• Major Chris Jacobs joined the UK Joint CIMIC Group as Second in Command in late 2005. Work experience includes tours with UNFICYP in a humanitarian post, UNPROFOR, SFOR and the British Peace Support Team (South Africa). Major Jacobs earned a Masters Degree in Post-war Recovery from the University of York and a Masters Degree in Development Management from the Open University. [12]
  • Mukesh Kapila is currently Director in the Department of Health Action in Crises (HAC) at the World Health Organization (WHO) in Geneva. Dr. Kapila was the United Nations Resident and Humanitarian Coordinator, and the UNDP Resident Representative for the Sudan in 2003-2004. Prior to this, Dr. Kapila was Special Adviser to the United Nations from 2002-2003, latterly to the High Commissioner for Human Rights, and earlier to the Special Representative of the Secretary General in Afghanistan. Dr. Kapila is on secondment to the United Nations from the United Kingdom Government where he served as Head of Conflict and Humanitarian Affairs in the Department for International Development (DFID) from 1998 to 2002. In 2003, Dr. Kapila was honoured with a CBE by Her Brittanic Majesty, The Queen, for international service. Dr Kapila has been a member of the Board of Trustees of the United Nations Institute for Training and Research (UNITAR), and the International Peace Academy (IPA) and he has worked extensively in relation to crisis and conflict management, humanitarian aid, disaster reduction, and post-conflict recovery in relation to many countries in Africa, Asia and Europe, leading or participating in several international missions. Dr. Kapila is also a member of the United Nations Disaster Assessment and Co-ordination (UNDAC) system and his educational background is in medicine and public health, and subsequently in international development, with qualifications from the Universities of Oxford and London. [13]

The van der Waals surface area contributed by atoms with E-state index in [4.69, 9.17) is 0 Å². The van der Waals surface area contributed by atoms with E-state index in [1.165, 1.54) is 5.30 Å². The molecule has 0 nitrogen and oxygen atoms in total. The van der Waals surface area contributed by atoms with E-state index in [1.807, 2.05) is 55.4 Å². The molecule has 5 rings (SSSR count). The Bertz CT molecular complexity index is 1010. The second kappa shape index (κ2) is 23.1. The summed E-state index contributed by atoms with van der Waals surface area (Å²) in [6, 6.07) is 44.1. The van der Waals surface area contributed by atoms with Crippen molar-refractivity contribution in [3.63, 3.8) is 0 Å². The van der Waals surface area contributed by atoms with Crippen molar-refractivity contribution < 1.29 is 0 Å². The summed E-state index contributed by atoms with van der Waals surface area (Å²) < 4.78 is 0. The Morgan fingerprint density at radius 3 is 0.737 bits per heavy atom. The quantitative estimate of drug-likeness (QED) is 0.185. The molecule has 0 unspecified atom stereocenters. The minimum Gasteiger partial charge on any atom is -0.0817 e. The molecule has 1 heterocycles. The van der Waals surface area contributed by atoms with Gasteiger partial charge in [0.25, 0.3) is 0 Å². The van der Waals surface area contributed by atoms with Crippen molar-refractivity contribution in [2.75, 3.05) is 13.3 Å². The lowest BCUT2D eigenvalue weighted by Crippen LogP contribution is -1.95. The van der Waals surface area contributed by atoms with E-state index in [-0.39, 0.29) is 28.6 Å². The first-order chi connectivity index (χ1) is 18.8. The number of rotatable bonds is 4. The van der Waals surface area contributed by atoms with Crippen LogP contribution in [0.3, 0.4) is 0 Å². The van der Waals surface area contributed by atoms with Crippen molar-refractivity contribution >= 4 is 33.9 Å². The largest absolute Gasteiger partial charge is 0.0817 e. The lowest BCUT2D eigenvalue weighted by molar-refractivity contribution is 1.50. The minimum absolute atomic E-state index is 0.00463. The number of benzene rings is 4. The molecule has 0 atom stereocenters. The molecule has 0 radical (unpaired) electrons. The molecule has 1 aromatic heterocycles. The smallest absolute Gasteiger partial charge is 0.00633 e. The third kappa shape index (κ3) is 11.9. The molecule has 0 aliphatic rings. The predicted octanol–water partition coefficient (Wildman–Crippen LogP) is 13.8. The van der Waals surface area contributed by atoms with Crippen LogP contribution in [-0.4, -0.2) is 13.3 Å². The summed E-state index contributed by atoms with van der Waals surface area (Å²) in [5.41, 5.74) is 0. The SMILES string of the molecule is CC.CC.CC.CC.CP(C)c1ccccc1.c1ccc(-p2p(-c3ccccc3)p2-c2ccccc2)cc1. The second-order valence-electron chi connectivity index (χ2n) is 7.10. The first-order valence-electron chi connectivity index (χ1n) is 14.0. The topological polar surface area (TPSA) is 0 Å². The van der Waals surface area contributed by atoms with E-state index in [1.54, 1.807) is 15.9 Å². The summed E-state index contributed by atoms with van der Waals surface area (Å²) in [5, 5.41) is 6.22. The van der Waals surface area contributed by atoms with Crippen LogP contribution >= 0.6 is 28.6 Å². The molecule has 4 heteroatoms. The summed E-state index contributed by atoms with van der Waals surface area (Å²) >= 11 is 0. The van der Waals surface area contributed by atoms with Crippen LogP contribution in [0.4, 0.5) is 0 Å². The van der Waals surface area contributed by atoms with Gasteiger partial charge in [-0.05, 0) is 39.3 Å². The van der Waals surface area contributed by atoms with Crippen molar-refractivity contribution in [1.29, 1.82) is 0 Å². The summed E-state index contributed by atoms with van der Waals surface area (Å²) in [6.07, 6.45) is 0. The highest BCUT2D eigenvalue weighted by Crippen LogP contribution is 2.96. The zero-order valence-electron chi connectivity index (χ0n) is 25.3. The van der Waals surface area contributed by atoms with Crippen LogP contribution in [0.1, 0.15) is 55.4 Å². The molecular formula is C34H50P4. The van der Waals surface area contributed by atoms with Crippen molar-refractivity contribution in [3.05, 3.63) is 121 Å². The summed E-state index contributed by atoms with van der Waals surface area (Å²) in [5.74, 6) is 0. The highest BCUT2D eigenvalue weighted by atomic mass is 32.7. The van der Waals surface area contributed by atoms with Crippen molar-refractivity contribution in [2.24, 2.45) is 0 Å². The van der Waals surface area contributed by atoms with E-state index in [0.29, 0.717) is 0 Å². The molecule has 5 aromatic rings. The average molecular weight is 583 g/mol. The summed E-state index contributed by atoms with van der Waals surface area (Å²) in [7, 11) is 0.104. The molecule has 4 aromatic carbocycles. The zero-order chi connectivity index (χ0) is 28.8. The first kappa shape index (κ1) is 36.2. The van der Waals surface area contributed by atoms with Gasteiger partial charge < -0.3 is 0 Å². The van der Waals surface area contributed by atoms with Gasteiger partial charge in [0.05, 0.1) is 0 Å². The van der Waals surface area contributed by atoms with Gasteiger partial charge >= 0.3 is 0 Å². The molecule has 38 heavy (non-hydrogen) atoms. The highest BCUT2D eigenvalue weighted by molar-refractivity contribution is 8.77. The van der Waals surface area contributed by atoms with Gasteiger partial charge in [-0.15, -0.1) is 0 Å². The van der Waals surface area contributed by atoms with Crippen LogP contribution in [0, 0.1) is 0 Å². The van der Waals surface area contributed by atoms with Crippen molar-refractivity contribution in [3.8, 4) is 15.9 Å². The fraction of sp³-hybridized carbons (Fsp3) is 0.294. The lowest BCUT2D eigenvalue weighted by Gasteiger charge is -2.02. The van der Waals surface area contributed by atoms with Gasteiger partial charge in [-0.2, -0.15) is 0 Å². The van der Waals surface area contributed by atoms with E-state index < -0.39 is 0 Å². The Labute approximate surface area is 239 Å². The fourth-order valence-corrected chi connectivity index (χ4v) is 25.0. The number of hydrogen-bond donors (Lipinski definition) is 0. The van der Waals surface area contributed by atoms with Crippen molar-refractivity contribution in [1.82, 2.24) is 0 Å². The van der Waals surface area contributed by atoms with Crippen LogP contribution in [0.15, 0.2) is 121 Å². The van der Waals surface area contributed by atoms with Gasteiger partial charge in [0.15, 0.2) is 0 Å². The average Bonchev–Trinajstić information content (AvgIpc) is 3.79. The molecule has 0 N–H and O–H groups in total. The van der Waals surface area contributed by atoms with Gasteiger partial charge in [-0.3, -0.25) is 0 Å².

• Andrew Pickthorn is an insurance broker with Lloyd's of London firm Humphreys Haggas Sutton & Co Ltd, part of US-based Integro Insurance Brokers Limited. He has some 22 years of commercial experience. Following a spell as a British Army officer he has been continuously involved in the non-marine market at Lloyd's. For the last five years he has been part of a team providing insurance solutions to organizations operating in hostile environments, be they involved in Private Security Company work, Logistics or Training companies or Construction companies involved in post-conflict rebuilding. [14]